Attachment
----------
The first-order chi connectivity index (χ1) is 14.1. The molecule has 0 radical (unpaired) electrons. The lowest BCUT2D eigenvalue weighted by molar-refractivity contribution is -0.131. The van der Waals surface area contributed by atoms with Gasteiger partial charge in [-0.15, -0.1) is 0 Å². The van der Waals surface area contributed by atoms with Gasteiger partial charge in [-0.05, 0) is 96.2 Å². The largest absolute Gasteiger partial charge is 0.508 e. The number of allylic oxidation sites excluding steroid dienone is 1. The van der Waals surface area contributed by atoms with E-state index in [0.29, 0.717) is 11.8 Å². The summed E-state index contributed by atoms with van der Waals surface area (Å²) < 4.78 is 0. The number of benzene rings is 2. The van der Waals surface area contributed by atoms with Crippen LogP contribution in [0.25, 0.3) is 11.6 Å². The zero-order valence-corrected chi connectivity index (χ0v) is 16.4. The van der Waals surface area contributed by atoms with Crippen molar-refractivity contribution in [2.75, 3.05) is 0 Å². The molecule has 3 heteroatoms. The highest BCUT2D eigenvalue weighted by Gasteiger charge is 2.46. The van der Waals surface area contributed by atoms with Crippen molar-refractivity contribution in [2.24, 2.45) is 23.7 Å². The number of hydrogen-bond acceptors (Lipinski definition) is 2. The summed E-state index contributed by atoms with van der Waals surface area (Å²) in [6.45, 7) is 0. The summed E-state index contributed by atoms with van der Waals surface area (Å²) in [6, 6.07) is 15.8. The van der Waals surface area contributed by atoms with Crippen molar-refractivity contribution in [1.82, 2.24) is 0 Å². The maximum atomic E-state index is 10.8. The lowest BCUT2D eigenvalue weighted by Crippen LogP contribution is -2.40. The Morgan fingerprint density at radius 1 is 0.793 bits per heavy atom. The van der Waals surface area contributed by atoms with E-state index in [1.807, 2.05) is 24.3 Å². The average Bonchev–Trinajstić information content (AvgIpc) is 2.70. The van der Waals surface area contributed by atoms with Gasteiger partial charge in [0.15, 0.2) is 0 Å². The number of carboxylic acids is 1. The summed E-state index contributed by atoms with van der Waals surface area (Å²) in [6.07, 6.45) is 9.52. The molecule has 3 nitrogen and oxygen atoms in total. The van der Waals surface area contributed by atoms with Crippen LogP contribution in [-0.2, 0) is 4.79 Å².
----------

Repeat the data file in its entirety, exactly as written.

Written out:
The first-order chi connectivity index (χ1) is 14.1. The molecule has 0 radical (unpaired) electrons. The lowest BCUT2D eigenvalue weighted by molar-refractivity contribution is -0.131. The van der Waals surface area contributed by atoms with Gasteiger partial charge in [-0.15, -0.1) is 0 Å². The van der Waals surface area contributed by atoms with Gasteiger partial charge in [-0.05, 0) is 96.2 Å². The largest absolute Gasteiger partial charge is 0.508 e. The number of allylic oxidation sites excluding steroid dienone is 1. The van der Waals surface area contributed by atoms with E-state index in [0.29, 0.717) is 11.8 Å². The summed E-state index contributed by atoms with van der Waals surface area (Å²) < 4.78 is 0. The number of benzene rings is 2. The van der Waals surface area contributed by atoms with Crippen LogP contribution in [0.25, 0.3) is 11.6 Å². The zero-order valence-corrected chi connectivity index (χ0v) is 16.4. The van der Waals surface area contributed by atoms with Crippen molar-refractivity contribution in [2.75, 3.05) is 0 Å². The molecule has 3 heteroatoms. The highest BCUT2D eigenvalue weighted by Gasteiger charge is 2.46. The van der Waals surface area contributed by atoms with Crippen molar-refractivity contribution in [2.24, 2.45) is 23.7 Å². The number of hydrogen-bond acceptors (Lipinski definition) is 2. The summed E-state index contributed by atoms with van der Waals surface area (Å²) in [6.45, 7) is 0. The summed E-state index contributed by atoms with van der Waals surface area (Å²) in [6, 6.07) is 15.8. The van der Waals surface area contributed by atoms with Crippen molar-refractivity contribution in [1.82, 2.24) is 0 Å². The maximum atomic E-state index is 10.8. The lowest BCUT2D eigenvalue weighted by Crippen LogP contribution is -2.40. The Morgan fingerprint density at radius 1 is 0.793 bits per heavy atom. The van der Waals surface area contributed by atoms with E-state index in [1.807, 2.05) is 24.3 Å². The average Bonchev–Trinajstić information content (AvgIpc) is 2.70. The van der Waals surface area contributed by atoms with Gasteiger partial charge in [0.15, 0.2) is 0 Å². The number of carboxylic acids is 1. The summed E-state index contributed by atoms with van der Waals surface area (Å²) in [6.07, 6.45) is 9.52. The molecule has 3 nitrogen and oxygen atoms in total. The van der Waals surface area contributed by atoms with Crippen LogP contribution in [-0.2, 0) is 4.79 Å².